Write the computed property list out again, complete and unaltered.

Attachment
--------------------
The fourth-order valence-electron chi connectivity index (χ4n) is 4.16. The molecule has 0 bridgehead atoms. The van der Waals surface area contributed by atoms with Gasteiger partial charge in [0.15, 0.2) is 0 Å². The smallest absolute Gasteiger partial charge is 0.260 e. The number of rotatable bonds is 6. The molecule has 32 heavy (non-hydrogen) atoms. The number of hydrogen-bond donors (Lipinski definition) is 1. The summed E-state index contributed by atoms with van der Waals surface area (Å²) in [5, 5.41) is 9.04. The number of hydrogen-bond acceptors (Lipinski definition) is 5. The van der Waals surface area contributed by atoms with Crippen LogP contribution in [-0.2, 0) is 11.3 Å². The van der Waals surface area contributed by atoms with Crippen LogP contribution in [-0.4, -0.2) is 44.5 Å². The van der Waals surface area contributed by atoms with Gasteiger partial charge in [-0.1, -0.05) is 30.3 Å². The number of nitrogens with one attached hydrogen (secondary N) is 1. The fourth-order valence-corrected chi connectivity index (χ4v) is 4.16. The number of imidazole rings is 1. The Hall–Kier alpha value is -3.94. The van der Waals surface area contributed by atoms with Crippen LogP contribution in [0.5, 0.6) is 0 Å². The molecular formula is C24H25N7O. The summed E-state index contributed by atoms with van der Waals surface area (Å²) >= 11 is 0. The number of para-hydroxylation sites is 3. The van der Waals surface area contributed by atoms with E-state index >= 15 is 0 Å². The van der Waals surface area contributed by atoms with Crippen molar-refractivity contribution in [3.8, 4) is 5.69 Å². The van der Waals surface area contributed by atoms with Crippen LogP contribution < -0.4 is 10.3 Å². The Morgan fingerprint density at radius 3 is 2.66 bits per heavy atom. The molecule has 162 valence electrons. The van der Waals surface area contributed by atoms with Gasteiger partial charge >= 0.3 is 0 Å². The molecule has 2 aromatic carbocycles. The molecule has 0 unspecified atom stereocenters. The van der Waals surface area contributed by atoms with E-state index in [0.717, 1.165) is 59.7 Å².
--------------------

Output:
The fourth-order valence-electron chi connectivity index (χ4n) is 4.16. The molecule has 0 bridgehead atoms. The van der Waals surface area contributed by atoms with Gasteiger partial charge in [0.15, 0.2) is 0 Å². The smallest absolute Gasteiger partial charge is 0.260 e. The number of rotatable bonds is 6. The molecule has 32 heavy (non-hydrogen) atoms. The number of hydrogen-bond donors (Lipinski definition) is 1. The summed E-state index contributed by atoms with van der Waals surface area (Å²) in [5, 5.41) is 9.04. The number of hydrogen-bond acceptors (Lipinski definition) is 5. The van der Waals surface area contributed by atoms with Crippen LogP contribution in [-0.2, 0) is 11.3 Å². The van der Waals surface area contributed by atoms with Crippen LogP contribution in [-0.4, -0.2) is 44.5 Å². The van der Waals surface area contributed by atoms with Gasteiger partial charge in [-0.1, -0.05) is 30.3 Å². The number of nitrogens with one attached hydrogen (secondary N) is 1. The fourth-order valence-corrected chi connectivity index (χ4v) is 4.16. The number of imidazole rings is 1. The Hall–Kier alpha value is -3.94. The van der Waals surface area contributed by atoms with Crippen LogP contribution in [0.5, 0.6) is 0 Å². The molecular formula is C24H25N7O. The summed E-state index contributed by atoms with van der Waals surface area (Å²) >= 11 is 0. The number of para-hydroxylation sites is 3. The van der Waals surface area contributed by atoms with E-state index >= 15 is 0 Å². The van der Waals surface area contributed by atoms with Crippen molar-refractivity contribution in [3.8, 4) is 5.69 Å². The van der Waals surface area contributed by atoms with Crippen LogP contribution < -0.4 is 10.3 Å². The Morgan fingerprint density at radius 3 is 2.66 bits per heavy atom. The molecule has 162 valence electrons. The van der Waals surface area contributed by atoms with Gasteiger partial charge >= 0.3 is 0 Å². The molecule has 2 aromatic carbocycles. The molecule has 0 unspecified atom stereocenters. The van der Waals surface area contributed by atoms with E-state index in [0.717, 1.165) is 59.7 Å².